These are a few things that operators should look for when changes in mill performance are noticed. Stockpiling of ore ahead of the mill can aid in smoothing out some of the fluctuations although it must be stored in such a manner that no segregation occurs.
The reduction ratio in the grinding section is so much greater than in the crushing plant that labour becomes a relatively small item and the power and steel consumption the largest items of cost. Table 18 gives the average total consumption of power that may be expected in modern ball mill installations of various capacities up to 4,000 tons per day, the figures being based on an average medium-hard ore.
The cost of grinding is more difficult to predict than that of crushing because variations in the hardness and toughness of the ore produce proportionately wider variations in the consumption of power and steel. An approximate guide to grinding costs; they are direct costs and include no overhead charges. Power is assumed to cost 0.075 per kilowatt-hour in the case of the smallest plant and to decrease to a minimum per kilowatt-hour for the largest.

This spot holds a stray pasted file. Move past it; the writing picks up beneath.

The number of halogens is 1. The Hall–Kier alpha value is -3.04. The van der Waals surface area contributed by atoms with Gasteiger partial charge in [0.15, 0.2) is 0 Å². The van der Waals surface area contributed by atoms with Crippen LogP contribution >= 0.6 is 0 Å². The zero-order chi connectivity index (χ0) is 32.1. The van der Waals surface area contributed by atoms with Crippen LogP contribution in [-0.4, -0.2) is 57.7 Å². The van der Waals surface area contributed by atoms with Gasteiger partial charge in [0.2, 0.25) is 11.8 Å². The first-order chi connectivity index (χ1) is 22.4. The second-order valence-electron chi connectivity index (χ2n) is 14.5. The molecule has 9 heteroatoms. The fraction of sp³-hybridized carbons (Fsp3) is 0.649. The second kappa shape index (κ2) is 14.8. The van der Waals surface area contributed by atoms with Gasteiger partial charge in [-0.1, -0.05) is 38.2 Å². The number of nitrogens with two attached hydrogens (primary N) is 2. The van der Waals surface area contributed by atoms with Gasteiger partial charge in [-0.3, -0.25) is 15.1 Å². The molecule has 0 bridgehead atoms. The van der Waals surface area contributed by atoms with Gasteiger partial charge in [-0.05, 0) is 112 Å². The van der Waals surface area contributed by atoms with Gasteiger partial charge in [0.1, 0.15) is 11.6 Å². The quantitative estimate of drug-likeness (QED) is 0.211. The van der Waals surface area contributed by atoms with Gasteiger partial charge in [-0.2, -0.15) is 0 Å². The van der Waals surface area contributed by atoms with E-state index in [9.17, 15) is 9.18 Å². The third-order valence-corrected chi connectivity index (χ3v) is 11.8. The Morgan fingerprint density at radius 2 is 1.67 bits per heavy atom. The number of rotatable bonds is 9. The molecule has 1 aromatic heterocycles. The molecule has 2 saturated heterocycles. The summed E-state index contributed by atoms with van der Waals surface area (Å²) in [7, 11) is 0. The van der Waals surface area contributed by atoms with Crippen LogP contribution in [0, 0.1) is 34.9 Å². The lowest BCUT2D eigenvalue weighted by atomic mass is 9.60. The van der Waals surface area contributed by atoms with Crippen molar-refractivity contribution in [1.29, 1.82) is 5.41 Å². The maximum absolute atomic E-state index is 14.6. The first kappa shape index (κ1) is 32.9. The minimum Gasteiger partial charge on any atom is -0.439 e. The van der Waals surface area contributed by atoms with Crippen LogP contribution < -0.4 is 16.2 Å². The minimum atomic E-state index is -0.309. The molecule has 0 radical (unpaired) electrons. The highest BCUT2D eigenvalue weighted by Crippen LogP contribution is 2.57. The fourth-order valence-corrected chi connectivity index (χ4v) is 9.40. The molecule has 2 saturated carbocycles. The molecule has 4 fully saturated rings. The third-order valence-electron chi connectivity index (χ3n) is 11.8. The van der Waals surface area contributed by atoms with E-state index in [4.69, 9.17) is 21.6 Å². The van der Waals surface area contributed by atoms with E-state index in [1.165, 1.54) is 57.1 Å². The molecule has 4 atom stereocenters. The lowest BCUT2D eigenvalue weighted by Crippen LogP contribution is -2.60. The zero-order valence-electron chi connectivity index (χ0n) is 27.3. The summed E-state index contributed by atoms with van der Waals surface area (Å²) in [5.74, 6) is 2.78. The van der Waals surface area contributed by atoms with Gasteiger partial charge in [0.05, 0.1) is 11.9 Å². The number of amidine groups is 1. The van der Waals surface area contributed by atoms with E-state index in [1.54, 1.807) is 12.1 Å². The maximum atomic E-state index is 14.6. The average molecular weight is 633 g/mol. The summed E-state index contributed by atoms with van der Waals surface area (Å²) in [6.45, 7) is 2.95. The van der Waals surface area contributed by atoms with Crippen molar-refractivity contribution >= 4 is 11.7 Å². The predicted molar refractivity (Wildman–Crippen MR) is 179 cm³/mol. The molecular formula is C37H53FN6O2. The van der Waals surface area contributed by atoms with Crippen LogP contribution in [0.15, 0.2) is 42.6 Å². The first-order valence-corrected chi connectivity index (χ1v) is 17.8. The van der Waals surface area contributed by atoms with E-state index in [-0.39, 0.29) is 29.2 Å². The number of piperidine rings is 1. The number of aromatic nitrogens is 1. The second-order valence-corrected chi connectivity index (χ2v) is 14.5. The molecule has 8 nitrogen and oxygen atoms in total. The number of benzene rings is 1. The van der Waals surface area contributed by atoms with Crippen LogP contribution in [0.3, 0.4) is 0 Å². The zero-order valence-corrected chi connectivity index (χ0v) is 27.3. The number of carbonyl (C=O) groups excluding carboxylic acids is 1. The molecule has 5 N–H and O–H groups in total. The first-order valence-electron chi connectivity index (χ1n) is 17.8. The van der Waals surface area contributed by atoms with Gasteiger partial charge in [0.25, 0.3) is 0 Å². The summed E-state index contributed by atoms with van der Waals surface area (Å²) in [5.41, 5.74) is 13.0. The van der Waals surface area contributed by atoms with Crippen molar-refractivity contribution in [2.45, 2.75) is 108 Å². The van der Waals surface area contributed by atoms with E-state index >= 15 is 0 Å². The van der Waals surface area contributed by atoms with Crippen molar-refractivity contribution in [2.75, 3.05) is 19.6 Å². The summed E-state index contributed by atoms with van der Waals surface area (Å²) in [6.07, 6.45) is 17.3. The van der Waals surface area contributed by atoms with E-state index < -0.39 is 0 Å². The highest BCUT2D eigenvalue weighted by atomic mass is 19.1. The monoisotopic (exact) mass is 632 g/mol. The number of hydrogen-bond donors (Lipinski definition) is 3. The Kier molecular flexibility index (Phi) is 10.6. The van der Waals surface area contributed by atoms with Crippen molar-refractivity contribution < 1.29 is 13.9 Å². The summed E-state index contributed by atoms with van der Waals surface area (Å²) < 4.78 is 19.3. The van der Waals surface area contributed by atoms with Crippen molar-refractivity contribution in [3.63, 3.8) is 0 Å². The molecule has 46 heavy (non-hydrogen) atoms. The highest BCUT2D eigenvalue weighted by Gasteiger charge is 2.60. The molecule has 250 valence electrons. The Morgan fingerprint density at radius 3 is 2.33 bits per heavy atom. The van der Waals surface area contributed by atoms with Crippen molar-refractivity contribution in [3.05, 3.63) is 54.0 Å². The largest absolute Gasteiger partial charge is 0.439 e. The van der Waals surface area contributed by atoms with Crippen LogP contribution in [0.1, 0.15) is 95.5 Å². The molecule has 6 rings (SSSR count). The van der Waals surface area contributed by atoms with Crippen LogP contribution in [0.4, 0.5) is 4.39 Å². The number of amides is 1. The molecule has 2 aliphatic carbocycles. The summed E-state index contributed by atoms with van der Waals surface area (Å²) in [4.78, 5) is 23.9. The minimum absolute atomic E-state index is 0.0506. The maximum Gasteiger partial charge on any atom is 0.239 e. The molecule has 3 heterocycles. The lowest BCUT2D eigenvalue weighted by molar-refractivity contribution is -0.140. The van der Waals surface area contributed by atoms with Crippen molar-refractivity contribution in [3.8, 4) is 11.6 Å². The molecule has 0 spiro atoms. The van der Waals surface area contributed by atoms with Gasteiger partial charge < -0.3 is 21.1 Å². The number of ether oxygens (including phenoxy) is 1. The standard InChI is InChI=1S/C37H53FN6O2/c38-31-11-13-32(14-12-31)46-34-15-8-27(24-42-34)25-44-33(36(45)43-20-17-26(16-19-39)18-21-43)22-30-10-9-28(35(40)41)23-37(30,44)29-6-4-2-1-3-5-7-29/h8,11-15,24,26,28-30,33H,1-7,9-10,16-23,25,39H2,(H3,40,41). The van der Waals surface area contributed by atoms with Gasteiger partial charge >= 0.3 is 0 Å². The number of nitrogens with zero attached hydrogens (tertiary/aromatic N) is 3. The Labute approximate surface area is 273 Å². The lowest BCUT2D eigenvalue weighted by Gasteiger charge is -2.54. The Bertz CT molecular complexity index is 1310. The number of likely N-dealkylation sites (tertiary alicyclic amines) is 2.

As the tonnage rises up to 1,000 tons per day the costs fall rapidly. In plants of greater capacity, however, they do not decrease in the same proportion with increase of tonnage, because the extra capacity is not obtained by increasing the size of the individual machines but by installing two or more similar units side by side, each of equal efficiency.Reduction of costs then becomes more a matter of organization than of plant design.
As already stated, the power and steel costs are the two largest items, those of labour and supplies being small by comparison ; it is on this account that recent progress has been mainly directed towards reducing the consumption of power and steel by means of greater efficiency in classification and by the use of mills of larger diameter.